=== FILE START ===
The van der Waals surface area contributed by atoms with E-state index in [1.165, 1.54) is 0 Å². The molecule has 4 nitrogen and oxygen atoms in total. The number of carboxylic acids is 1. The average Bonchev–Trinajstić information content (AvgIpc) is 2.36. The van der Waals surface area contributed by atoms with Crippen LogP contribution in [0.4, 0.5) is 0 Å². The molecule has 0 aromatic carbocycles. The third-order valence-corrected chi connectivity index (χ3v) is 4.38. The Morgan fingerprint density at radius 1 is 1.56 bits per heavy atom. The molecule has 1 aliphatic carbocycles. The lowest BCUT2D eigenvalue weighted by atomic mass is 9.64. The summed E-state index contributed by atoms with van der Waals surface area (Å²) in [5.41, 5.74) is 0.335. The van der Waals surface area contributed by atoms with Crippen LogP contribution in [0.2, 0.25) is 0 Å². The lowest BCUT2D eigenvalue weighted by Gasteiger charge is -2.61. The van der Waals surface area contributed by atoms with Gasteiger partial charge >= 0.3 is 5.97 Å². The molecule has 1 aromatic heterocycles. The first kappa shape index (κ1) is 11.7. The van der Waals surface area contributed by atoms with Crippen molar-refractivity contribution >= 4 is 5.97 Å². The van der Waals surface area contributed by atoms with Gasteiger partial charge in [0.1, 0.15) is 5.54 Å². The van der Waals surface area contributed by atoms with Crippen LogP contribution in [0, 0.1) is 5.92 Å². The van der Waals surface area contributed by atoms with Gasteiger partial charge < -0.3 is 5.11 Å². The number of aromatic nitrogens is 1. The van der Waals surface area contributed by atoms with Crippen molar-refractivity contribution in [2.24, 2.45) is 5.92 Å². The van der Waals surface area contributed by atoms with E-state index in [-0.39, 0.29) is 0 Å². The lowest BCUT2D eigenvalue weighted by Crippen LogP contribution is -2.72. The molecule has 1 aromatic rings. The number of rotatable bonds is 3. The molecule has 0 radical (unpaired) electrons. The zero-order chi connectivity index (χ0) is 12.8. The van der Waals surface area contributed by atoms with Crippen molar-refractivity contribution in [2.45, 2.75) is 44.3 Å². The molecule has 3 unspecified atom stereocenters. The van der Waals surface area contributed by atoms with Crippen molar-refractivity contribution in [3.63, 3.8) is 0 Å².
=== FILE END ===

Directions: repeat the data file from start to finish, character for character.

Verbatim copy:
The van der Waals surface area contributed by atoms with E-state index in [1.165, 1.54) is 0 Å². The molecule has 4 nitrogen and oxygen atoms in total. The number of carboxylic acids is 1. The average Bonchev–Trinajstić information content (AvgIpc) is 2.36. The van der Waals surface area contributed by atoms with Crippen LogP contribution in [0.4, 0.5) is 0 Å². The molecule has 0 aromatic carbocycles. The third-order valence-corrected chi connectivity index (χ3v) is 4.38. The Morgan fingerprint density at radius 1 is 1.56 bits per heavy atom. The molecule has 1 aliphatic carbocycles. The lowest BCUT2D eigenvalue weighted by atomic mass is 9.64. The summed E-state index contributed by atoms with van der Waals surface area (Å²) in [5.41, 5.74) is 0.335. The van der Waals surface area contributed by atoms with Crippen LogP contribution in [0.2, 0.25) is 0 Å². The lowest BCUT2D eigenvalue weighted by Gasteiger charge is -2.61. The van der Waals surface area contributed by atoms with Gasteiger partial charge >= 0.3 is 5.97 Å². The molecule has 1 aromatic heterocycles. The first kappa shape index (κ1) is 11.7. The van der Waals surface area contributed by atoms with Crippen molar-refractivity contribution >= 4 is 5.97 Å². The van der Waals surface area contributed by atoms with Gasteiger partial charge in [0.1, 0.15) is 5.54 Å². The van der Waals surface area contributed by atoms with Crippen LogP contribution in [0, 0.1) is 5.92 Å². The van der Waals surface area contributed by atoms with Gasteiger partial charge < -0.3 is 5.11 Å². The number of aromatic nitrogens is 1. The van der Waals surface area contributed by atoms with Crippen molar-refractivity contribution in [2.24, 2.45) is 5.92 Å². The van der Waals surface area contributed by atoms with E-state index in [-0.39, 0.29) is 0 Å². The lowest BCUT2D eigenvalue weighted by Crippen LogP contribution is -2.72. The molecule has 1 aromatic rings. The number of rotatable bonds is 3. The molecule has 0 radical (unpaired) electrons. The zero-order chi connectivity index (χ0) is 12.8. The van der Waals surface area contributed by atoms with Crippen molar-refractivity contribution in [2.45, 2.75) is 44.3 Å². The molecule has 3 unspecified atom stereocenters. The van der Waals surface area contributed by atoms with Crippen molar-refractivity contribution in [3.63, 3.8) is 0 Å².